Thursday, July 31, 2008

Bob Dockery Kills an Irishman

He died in 1895, but I still wonder about the mysterious life and death of a traveling salesman named Pat Brice.




Several years ago, I was perusing some microfilms of old newspapers, when I happened upon a story unrelated to the subject of my research. It was an account of a murder that occurred in Cherokee County, NC, the story written in a style that no newspaper would print today, though I appreciate journalism that has room for a line like "when he had a jager of whiskey it tingled joyfully throughout his entire being."


The utter senselessness of Mr. Brice’s murder made it unforgettable. An innocuous wisecrack cost him his life.



And I’m curious about the facts that weren’t reported, the rest of the story that remains untold. Where had he been before he arrived in Murphy? What became of the merchandise that he’d brought along to sell? Were his mother and sister ever given the sad news? Does a headstone mark the location of Mr. Brice’s gravesite? Did Bob Dockery return to North Carolina to face charges? What ever happened to Sis Roberts and the Widow Hubbard?


Anyhow, here’s the full text of that sad story from the September 10, 1895 edition of the Cherokee Scout (Murphy, NC).


Bob Dockery Kills an Irishman by the Name of Brice


On last Tuesday afternoon about 3 o'clock at an illegal whiskey shop, some two miles from Murphy, on the Hangingdog road, kept by a white woman named Sis Roberts, there was a horrible murder committed.


The victim was an Irishman by the name of M. Brice, familiarly known as Pat, who had been peddling spectacles through the country and boarding at the Widow Hubbard's in our town. He was a genteel fellow and had all the genial qualities common to the sons of Erin, and when he had a jager of whiskey it tingled joyfully throughout his entire being.


So on this occasion he offered some spectacles for sale and said he would give a pair to anybody that was a good Democrat, and threw off good humoredly on the Republicans.


The woman who kept the house called him to her and advised him to be quiet. He took her hand and said he would do so, and just at this time Bob Dockery, one of the three Dockery boys and son of Eli Dockery, who were present, caught up a chair and struck him on the head from behind, crushing his skull, some two and a-half inches above the right ear. Brice fell and after a few minutes scrambled to his feet. He did not know who struck him or why they did it, but seemed to realize that he was badly hurt. Later he knelt down and prayed, and spoke of his mother and sister. He died Wednesday morning about 7 o'clock.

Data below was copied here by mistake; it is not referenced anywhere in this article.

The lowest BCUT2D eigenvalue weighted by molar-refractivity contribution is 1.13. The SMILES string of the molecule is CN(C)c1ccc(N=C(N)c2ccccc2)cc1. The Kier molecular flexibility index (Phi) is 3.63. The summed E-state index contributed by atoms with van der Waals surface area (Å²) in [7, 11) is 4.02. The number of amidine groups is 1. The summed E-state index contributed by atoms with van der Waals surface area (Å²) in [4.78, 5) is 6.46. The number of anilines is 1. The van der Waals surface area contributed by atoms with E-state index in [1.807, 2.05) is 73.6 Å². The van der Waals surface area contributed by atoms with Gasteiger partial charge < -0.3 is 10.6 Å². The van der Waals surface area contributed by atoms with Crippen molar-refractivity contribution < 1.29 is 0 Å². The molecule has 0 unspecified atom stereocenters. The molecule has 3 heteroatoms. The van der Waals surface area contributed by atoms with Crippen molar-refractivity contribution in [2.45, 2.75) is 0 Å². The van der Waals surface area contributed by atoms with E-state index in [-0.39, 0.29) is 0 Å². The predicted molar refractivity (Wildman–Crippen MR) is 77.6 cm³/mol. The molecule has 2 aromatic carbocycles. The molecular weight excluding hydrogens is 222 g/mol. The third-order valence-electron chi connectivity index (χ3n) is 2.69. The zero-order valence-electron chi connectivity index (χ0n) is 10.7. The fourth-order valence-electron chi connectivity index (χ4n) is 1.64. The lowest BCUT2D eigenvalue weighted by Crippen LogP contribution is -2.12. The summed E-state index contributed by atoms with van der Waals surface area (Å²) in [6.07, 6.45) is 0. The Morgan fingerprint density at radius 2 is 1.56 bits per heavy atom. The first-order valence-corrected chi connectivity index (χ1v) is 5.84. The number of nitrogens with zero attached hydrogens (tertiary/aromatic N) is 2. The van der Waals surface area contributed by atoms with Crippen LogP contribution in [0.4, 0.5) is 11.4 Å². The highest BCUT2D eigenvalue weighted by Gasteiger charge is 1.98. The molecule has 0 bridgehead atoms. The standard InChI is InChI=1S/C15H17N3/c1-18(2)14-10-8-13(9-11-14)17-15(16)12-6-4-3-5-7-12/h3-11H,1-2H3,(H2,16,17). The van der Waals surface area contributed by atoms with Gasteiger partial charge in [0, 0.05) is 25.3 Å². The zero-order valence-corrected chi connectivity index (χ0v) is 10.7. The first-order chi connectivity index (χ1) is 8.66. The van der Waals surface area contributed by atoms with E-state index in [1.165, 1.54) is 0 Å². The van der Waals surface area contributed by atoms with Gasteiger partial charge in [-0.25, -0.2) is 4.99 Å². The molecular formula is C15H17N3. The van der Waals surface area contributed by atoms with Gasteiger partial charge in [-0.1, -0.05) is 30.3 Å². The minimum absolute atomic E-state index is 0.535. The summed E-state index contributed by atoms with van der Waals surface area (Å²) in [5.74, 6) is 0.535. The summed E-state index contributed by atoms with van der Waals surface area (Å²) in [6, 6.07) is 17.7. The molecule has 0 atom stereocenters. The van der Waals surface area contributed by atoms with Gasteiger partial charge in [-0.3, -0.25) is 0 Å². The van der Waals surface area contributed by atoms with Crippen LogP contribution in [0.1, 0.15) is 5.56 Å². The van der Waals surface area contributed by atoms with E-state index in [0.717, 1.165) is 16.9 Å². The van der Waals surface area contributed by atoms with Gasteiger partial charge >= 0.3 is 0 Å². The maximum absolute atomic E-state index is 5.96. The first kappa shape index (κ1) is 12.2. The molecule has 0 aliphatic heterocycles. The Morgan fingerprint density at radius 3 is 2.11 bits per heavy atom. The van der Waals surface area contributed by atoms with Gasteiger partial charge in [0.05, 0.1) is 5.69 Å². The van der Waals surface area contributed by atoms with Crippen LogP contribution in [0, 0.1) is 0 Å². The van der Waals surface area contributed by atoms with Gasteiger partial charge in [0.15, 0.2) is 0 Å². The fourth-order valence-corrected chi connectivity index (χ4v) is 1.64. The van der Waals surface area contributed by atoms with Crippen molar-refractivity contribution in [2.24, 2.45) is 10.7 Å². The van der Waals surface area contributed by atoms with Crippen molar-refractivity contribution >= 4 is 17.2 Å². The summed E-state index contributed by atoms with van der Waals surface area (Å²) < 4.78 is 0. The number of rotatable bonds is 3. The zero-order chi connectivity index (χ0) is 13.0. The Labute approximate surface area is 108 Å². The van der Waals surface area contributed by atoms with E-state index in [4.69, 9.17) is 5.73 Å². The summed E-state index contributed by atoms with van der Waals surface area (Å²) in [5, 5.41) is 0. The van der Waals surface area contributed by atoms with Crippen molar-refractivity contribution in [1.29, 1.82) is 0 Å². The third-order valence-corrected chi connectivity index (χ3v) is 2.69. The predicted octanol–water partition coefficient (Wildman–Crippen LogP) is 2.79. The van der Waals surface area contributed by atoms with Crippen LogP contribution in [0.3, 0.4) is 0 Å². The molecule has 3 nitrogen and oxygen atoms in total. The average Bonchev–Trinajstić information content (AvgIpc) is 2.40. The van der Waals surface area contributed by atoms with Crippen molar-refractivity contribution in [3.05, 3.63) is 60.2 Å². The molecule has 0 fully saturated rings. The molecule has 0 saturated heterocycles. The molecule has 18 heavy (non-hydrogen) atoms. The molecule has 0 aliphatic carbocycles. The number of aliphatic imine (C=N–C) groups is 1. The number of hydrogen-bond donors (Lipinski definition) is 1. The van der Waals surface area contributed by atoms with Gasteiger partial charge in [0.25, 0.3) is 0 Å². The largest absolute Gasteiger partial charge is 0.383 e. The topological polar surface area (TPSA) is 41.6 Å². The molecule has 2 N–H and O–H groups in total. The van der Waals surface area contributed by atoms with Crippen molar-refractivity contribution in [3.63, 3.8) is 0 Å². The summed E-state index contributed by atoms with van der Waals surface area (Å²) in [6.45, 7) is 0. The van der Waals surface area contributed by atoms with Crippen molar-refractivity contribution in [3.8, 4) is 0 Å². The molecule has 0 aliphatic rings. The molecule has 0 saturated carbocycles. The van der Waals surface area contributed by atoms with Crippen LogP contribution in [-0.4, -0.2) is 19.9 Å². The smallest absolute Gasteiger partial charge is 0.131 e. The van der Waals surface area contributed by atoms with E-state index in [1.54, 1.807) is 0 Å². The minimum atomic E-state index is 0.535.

There were present at the time of the killing Sis Roberts, Elmira Reid, Tom, Joe and Bob Dockery and Sid McLelland, colored. Others came up soon after and saw what was done and heard declarations of who did the killing.


The remains of Brice were interred in the Methodist cemetery Thursday afternoon.


An effort was made to apprise his relatives of his death, but they could not be located, but we understand that he has relatives in Cincinnati, Ohio.


The material point at the coroner's inquest was testified to by all the witnesses that we heard. The coroner's jury, after being in session half a day, rendered a verdict that the deceased, known as M. Brice, came to his death from a blow on the head inflicted with a chair in the hands of Bob Dockery. The chair with which Dockery struck and killed Brice was broken all to pieces, showing that the lick was a powerful one.


The witnesses before the coroner's jury all testified that Dockery and Brice had no hard words. In fact, some claim that they had not even spoken to each other.


Last Friday Coroner J.L. Berrong and Deputy Sheriff Hugh Sneed made diligent search for Bob Dockery, but he could not be found. He has not been seen since Wednesday morning, and it is thought that he has left the State.


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Cherokee County Courthouse, Murphy, NC, ca. 1909

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